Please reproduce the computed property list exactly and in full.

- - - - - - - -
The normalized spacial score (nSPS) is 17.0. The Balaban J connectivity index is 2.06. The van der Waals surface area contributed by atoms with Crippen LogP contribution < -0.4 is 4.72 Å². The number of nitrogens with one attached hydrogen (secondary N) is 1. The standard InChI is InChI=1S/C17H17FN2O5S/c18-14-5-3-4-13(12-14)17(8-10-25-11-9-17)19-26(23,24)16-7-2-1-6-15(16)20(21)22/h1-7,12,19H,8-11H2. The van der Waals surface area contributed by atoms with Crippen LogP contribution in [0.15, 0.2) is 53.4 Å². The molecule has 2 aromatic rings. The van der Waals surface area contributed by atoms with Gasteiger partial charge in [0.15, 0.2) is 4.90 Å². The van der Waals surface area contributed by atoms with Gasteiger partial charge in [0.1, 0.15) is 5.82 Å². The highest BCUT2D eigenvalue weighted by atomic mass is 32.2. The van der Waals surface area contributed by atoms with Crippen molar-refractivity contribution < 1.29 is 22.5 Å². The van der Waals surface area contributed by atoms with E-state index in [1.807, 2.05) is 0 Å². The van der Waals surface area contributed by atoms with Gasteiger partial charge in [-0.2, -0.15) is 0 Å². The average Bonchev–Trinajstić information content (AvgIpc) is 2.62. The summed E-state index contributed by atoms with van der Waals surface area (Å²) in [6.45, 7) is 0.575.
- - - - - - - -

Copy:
The normalized spacial score (nSPS) is 17.0. The Balaban J connectivity index is 2.06. The van der Waals surface area contributed by atoms with Crippen LogP contribution < -0.4 is 4.72 Å². The number of nitrogens with one attached hydrogen (secondary N) is 1. The standard InChI is InChI=1S/C17H17FN2O5S/c18-14-5-3-4-13(12-14)17(8-10-25-11-9-17)19-26(23,24)16-7-2-1-6-15(16)20(21)22/h1-7,12,19H,8-11H2. The van der Waals surface area contributed by atoms with Crippen LogP contribution in [0.15, 0.2) is 53.4 Å². The molecule has 2 aromatic rings. The van der Waals surface area contributed by atoms with Gasteiger partial charge in [0.15, 0.2) is 4.90 Å². The van der Waals surface area contributed by atoms with Gasteiger partial charge in [0.1, 0.15) is 5.82 Å². The highest BCUT2D eigenvalue weighted by atomic mass is 32.2. The van der Waals surface area contributed by atoms with Crippen molar-refractivity contribution < 1.29 is 22.5 Å². The van der Waals surface area contributed by atoms with E-state index in [1.807, 2.05) is 0 Å². The van der Waals surface area contributed by atoms with Gasteiger partial charge in [-0.2, -0.15) is 0 Å². The average Bonchev–Trinajstić information content (AvgIpc) is 2.62. The summed E-state index contributed by atoms with van der Waals surface area (Å²) in [6.45, 7) is 0.575.